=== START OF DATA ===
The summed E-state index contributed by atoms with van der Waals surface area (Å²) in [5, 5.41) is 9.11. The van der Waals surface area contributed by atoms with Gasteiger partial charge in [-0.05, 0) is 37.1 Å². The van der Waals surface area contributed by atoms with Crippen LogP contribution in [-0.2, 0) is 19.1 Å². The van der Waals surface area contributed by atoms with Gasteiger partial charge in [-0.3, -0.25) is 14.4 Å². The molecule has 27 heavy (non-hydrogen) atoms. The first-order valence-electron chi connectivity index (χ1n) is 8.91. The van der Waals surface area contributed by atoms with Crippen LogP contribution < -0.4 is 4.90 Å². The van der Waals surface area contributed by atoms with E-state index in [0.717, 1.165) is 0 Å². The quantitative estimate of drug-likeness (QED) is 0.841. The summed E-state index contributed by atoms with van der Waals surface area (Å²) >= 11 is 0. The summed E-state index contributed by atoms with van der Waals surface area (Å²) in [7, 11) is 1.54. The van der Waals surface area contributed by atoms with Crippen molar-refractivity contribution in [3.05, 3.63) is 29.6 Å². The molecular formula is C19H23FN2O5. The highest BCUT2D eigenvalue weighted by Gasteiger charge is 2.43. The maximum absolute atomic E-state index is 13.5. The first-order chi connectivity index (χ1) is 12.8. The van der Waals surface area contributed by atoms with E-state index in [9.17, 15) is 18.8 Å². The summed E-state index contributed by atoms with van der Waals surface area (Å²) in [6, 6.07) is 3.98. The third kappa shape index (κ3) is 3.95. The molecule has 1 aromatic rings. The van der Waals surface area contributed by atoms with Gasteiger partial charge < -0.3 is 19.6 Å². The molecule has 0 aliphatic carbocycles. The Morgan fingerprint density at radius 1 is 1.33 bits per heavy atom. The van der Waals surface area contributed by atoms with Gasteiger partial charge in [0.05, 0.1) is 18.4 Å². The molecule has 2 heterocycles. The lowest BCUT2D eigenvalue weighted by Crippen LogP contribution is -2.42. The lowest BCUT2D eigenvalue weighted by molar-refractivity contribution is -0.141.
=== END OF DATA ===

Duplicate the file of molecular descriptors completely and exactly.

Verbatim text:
The summed E-state index contributed by atoms with van der Waals surface area (Å²) in [5, 5.41) is 9.11. The van der Waals surface area contributed by atoms with Gasteiger partial charge in [-0.05, 0) is 37.1 Å². The van der Waals surface area contributed by atoms with Crippen LogP contribution in [-0.2, 0) is 19.1 Å². The van der Waals surface area contributed by atoms with Gasteiger partial charge in [-0.3, -0.25) is 14.4 Å². The molecule has 27 heavy (non-hydrogen) atoms. The first-order valence-electron chi connectivity index (χ1n) is 8.91. The van der Waals surface area contributed by atoms with Crippen LogP contribution < -0.4 is 4.90 Å². The van der Waals surface area contributed by atoms with E-state index in [0.717, 1.165) is 0 Å². The quantitative estimate of drug-likeness (QED) is 0.841. The summed E-state index contributed by atoms with van der Waals surface area (Å²) >= 11 is 0. The summed E-state index contributed by atoms with van der Waals surface area (Å²) in [7, 11) is 1.54. The van der Waals surface area contributed by atoms with Crippen molar-refractivity contribution in [3.05, 3.63) is 29.6 Å². The molecular formula is C19H23FN2O5. The highest BCUT2D eigenvalue weighted by Gasteiger charge is 2.43. The maximum absolute atomic E-state index is 13.5. The first-order chi connectivity index (χ1) is 12.8. The van der Waals surface area contributed by atoms with E-state index in [9.17, 15) is 18.8 Å². The summed E-state index contributed by atoms with van der Waals surface area (Å²) in [6, 6.07) is 3.98. The third kappa shape index (κ3) is 3.95. The molecule has 1 aromatic rings. The van der Waals surface area contributed by atoms with Gasteiger partial charge < -0.3 is 19.6 Å². The molecule has 0 aliphatic carbocycles. The Morgan fingerprint density at radius 1 is 1.33 bits per heavy atom. The van der Waals surface area contributed by atoms with Gasteiger partial charge in [0.05, 0.1) is 18.4 Å². The molecule has 2 heterocycles. The lowest BCUT2D eigenvalue weighted by Crippen LogP contribution is -2.42. The lowest BCUT2D eigenvalue weighted by molar-refractivity contribution is -0.141.